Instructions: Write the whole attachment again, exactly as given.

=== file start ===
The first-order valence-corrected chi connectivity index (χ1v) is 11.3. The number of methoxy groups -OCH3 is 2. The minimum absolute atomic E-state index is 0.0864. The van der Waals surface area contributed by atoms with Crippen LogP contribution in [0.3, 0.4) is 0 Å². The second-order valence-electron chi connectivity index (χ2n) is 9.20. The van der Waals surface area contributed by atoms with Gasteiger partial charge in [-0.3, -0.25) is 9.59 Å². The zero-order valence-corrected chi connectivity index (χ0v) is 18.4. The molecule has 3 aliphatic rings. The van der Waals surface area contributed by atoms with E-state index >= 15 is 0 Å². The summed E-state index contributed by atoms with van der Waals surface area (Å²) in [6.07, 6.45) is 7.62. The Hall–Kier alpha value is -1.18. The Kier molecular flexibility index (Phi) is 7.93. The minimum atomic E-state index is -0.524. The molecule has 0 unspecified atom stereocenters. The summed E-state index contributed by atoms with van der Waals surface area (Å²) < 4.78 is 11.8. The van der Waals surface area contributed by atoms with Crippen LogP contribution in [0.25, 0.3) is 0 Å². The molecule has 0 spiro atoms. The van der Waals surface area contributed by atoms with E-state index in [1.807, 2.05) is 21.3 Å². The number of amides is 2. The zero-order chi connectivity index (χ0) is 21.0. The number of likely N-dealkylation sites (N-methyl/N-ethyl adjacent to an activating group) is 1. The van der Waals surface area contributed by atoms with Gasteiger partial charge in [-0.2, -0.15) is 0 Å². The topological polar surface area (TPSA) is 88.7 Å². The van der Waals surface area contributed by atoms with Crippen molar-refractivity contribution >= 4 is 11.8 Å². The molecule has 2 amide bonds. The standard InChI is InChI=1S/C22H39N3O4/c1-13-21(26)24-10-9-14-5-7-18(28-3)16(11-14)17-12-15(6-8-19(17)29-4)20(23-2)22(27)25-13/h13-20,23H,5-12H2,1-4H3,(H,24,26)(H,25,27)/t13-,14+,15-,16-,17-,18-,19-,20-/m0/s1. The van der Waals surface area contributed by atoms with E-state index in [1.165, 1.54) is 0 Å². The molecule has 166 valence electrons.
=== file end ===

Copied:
The first-order valence-corrected chi connectivity index (χ1v) is 11.3. The number of methoxy groups -OCH3 is 2. The minimum absolute atomic E-state index is 0.0864. The van der Waals surface area contributed by atoms with Crippen LogP contribution in [0.3, 0.4) is 0 Å². The second-order valence-electron chi connectivity index (χ2n) is 9.20. The van der Waals surface area contributed by atoms with Gasteiger partial charge in [-0.3, -0.25) is 9.59 Å². The zero-order valence-corrected chi connectivity index (χ0v) is 18.4. The molecule has 3 aliphatic rings. The van der Waals surface area contributed by atoms with E-state index >= 15 is 0 Å². The summed E-state index contributed by atoms with van der Waals surface area (Å²) in [6.07, 6.45) is 7.62. The Hall–Kier alpha value is -1.18. The Kier molecular flexibility index (Phi) is 7.93. The minimum atomic E-state index is -0.524. The molecule has 0 unspecified atom stereocenters. The summed E-state index contributed by atoms with van der Waals surface area (Å²) < 4.78 is 11.8. The van der Waals surface area contributed by atoms with Crippen LogP contribution in [0.25, 0.3) is 0 Å². The molecule has 0 spiro atoms. The van der Waals surface area contributed by atoms with E-state index in [1.807, 2.05) is 21.3 Å². The number of amides is 2. The zero-order chi connectivity index (χ0) is 21.0. The number of likely N-dealkylation sites (N-methyl/N-ethyl adjacent to an activating group) is 1. The van der Waals surface area contributed by atoms with Gasteiger partial charge in [-0.2, -0.15) is 0 Å². The topological polar surface area (TPSA) is 88.7 Å². The van der Waals surface area contributed by atoms with Crippen molar-refractivity contribution >= 4 is 11.8 Å². The molecule has 2 amide bonds. The standard InChI is InChI=1S/C22H39N3O4/c1-13-21(26)24-10-9-14-5-7-18(28-3)16(11-14)17-12-15(6-8-19(17)29-4)20(23-2)22(27)25-13/h13-20,23H,5-12H2,1-4H3,(H,24,26)(H,25,27)/t13-,14+,15-,16-,17-,18-,19-,20-/m0/s1. The van der Waals surface area contributed by atoms with E-state index in [1.165, 1.54) is 0 Å². The molecule has 166 valence electrons.